Book XVIII. Blemishes, Mala Vagga

XVIII. 3. The Louse that would have his Own Text: N iii. 341-344.01

240. Even as rust which springs from iron no sooner appears than it eats away the iron,
Precisely so in the case of transgressors, their own evil deeds bring them to an evil end.

This religious instruction was given by the Teacher while he was in residence at Jetavana with reference to a monk named Elder Tissa. {3.341}

The story goes that a certain youth of respectable family, who lived at Sāvatthi, retired from the world, became a monk, and made his full profession, becoming known as Elder Tissa. Subsequently, while he was in residence at a monastery in the country, he received a coarse cloth eight cubits in length. Having completed residence, he celebrated the Terminal Festival, and taking his cloth with him, went home and placed it in the hands of his sister. Thought his sister, “This robe-cloth is not suited to my brother.” So with a sharp knife she cut it into strips, pounded them in a mortar, whipped and beat and cleaned the shoddy, and, spinning fine yarn, had it woven into a robe-cloth. The Elder procured thread and needles, and assembling some young monks and novices who were skilled makers of robes, went to his sister {3.342} and said, “Give me that cloth; I will have a robe made out of it.”

She took down a robe-cloth nine cubits in length and placed it in the hands of her youngest brother. He took it, spread it out, and said, “My robe-cloth was a coarse one, eight cubits long, but this is a fine one, nine cubits long. This is not mine; it is yours. I don’t want it. Give me the same one I gave you.” “Reverend Sir, this cloth is yours; take it.” He refused to do so. Then his sister told him everything she had done and gave him the cloth again, saying, “Reverend Sir, this one is yours; take it.” Finally he took it, went to the monastery and set the robe-makers to work. His sister prepared rice-gruel, boiled rice, and other provisions for the robe-makers, and on the day when the cloak was finished, gave them an extra allowance. Tissa looked at the robe and took a liking to it. Said he, “To-morrow I [30.121] will wear this robe as an upper garment.” So he folded it and laid it on the bamboo rack.

During the night, unable to digest the food he had eaten, he died, and was reborn as a louse in that very robe. When his sister learned that he was dead, she flung herself at the feet of the monks, rolled on the ground, and wept. When the monks had performed the funeral rites over his body, they said, “Since there was no one to attend him in his sickness, this robe belongs to the Congregation of Monks; let us divide it among us.” Thereupon that louse screamed, “These monks are plundering my property!” And thus screaming, he ran this way and that.

The Teacher, even as he sat in the Perfumed Chamber, heard that sound by Supernatural Audition, and said to Elder Ānanda, “Ānanda, tell them to lay aside Tissa’s robe for seven days.” The Elder caused this to be done. At the end of seven days that louse died and was reborn in the Abode of the Tusita gods. {3.343} On the eighth day the Teacher issued the following order, “Let the monks now divide Tissa’s robe and take their several portions.” The monks did so. Having so done, the monks began the following discussion: “Why was it that the Teacher caused Tissa’s robe to be put aside for seven days, and on the eighth day permitted us to divide it among us and take our several portions?”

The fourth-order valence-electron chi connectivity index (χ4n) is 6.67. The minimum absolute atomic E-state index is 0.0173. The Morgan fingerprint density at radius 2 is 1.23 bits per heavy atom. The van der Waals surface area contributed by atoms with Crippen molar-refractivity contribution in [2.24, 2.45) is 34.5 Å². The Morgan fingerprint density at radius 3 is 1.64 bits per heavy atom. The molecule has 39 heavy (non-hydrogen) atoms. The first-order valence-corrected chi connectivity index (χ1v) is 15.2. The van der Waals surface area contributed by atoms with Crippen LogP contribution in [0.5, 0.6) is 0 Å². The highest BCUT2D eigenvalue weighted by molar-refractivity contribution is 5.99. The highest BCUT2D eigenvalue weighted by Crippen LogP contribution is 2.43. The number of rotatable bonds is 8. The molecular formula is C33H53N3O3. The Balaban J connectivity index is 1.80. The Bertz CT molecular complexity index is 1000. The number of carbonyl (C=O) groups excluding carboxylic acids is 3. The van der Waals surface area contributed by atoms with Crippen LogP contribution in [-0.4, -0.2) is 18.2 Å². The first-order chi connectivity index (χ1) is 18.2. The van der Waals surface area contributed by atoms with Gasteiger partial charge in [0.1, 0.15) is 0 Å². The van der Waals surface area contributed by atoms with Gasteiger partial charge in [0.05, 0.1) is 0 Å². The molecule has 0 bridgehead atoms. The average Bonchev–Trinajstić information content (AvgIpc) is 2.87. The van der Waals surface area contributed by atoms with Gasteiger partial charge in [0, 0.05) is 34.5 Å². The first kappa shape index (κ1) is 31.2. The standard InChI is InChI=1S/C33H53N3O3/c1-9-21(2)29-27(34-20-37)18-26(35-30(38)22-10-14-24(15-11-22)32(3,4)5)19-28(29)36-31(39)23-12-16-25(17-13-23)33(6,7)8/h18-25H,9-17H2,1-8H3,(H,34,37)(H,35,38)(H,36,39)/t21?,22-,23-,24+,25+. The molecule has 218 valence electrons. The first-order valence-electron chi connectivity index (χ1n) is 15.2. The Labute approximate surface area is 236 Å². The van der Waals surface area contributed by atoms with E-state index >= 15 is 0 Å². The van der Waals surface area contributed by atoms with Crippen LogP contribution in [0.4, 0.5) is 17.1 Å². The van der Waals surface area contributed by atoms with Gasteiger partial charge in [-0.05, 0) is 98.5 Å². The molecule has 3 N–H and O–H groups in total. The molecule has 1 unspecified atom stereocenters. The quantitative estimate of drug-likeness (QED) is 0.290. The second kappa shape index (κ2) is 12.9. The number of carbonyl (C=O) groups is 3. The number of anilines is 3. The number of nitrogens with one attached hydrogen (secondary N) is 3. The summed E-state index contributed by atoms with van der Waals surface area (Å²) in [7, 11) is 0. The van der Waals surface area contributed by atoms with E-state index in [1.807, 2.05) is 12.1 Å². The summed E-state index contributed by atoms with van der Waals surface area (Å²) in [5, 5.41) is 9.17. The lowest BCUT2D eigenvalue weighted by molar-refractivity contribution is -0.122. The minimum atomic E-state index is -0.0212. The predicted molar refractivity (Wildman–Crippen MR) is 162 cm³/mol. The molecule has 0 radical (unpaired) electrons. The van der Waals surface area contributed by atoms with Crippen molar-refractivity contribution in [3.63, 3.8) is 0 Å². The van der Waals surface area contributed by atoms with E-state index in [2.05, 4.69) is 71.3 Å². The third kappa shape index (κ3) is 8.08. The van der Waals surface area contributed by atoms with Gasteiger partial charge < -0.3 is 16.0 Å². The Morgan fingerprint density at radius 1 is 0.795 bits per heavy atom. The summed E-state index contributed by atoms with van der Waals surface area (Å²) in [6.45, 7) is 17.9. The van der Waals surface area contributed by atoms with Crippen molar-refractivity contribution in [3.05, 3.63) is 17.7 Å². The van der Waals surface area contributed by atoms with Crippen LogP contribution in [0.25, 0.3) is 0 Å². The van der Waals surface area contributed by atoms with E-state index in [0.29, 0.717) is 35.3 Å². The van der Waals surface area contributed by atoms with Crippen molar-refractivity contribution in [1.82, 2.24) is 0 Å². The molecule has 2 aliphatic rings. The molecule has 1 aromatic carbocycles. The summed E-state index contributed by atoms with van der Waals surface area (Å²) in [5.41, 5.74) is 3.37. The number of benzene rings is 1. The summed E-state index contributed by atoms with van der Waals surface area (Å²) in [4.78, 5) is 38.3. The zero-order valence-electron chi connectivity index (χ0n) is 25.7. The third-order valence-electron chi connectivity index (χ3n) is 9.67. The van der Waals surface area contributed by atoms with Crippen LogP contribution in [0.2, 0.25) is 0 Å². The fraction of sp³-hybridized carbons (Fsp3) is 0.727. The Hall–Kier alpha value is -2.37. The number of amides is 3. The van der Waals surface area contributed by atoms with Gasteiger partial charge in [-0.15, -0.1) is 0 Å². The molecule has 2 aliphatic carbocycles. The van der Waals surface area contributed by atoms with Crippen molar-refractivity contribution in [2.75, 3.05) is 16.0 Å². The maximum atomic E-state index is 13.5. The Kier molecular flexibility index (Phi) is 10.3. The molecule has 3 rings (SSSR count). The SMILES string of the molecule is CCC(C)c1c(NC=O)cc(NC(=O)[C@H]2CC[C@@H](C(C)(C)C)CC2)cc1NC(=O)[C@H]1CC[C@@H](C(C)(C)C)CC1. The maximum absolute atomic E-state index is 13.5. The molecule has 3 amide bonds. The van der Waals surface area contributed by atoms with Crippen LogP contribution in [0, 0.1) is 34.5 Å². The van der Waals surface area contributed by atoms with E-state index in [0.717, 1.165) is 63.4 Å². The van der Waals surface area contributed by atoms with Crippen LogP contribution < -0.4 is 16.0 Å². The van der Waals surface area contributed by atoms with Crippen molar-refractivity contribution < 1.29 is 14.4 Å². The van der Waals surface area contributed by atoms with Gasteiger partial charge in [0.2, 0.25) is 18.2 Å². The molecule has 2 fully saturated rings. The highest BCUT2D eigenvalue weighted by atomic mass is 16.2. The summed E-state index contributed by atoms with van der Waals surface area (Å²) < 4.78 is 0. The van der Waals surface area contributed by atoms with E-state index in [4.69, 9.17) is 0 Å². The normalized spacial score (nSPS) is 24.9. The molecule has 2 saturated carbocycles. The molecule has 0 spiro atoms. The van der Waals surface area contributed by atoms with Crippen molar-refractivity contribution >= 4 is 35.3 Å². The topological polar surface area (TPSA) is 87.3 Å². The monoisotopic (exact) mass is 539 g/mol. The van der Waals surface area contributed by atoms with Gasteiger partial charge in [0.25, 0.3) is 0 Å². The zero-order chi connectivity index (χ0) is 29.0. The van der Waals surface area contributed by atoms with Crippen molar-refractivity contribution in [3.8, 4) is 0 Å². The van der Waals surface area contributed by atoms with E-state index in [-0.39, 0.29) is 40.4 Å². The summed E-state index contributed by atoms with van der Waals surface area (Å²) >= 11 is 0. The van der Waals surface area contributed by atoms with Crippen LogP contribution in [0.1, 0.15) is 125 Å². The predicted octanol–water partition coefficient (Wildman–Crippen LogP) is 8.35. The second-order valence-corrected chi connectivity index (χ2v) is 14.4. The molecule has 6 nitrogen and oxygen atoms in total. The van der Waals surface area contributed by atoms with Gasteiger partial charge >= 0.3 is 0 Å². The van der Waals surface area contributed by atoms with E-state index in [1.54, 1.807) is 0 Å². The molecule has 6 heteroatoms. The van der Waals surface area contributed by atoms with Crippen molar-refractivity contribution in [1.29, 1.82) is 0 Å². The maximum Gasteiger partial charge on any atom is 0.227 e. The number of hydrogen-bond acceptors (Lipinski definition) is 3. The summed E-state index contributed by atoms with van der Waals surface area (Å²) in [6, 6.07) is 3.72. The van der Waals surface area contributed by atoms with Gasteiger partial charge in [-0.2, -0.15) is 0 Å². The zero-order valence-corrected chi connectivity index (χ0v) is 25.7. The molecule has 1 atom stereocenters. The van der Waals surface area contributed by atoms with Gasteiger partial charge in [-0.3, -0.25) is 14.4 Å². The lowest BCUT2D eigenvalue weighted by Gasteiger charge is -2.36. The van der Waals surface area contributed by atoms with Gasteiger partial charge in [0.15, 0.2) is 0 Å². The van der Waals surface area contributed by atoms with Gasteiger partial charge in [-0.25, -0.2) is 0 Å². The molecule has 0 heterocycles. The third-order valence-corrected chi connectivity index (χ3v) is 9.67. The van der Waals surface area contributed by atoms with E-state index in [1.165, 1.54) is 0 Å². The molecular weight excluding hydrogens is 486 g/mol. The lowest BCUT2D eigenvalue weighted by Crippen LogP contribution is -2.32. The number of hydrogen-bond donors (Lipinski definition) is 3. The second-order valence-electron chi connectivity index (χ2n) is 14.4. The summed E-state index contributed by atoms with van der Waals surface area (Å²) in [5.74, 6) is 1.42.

The Teacher approached and asked, “Monks, what are you discussing now as you sit here all gathered together?” When they told him, he said, “Monks, Tissa was reborn as a louse in his own robe. When you set about to divide the robe among you, he screamed, ‘They are plundering my property.’ And thus screaming, he ran this way and that. Had you taken his robe, he would have cherished a grudge against you, and because of this sin would have been reborn in Hell. That is the reason why I directed that the robe should be laid aside. But now he has been reborn in the Abode of the Tusita gods, and for this reason I have permitted you to take the robe and divide it among you.”

Again said the monks, “Reverend Sir, a grievous matter indeed is this thing which is called Craving.” “Yes, monks,” replied the Teacher, “Craving is indeed a grievous matter among living beings here in the world. Even as rust which springs from iron eats away the iron and corrodes it and renders it useless, so also this thing which is called Craving, when it arises among living beings here in the world, causes these same living beings to be reborn in Hell and plunges [30.122] them to ruin.” So saying, the Teacher pronounced the following Stanza,

240. Even as rust which springs from iron no sooner appears than it eats away the iron,
Precisely so in the case of transgressors, their own evil deeds bring them to an evil end.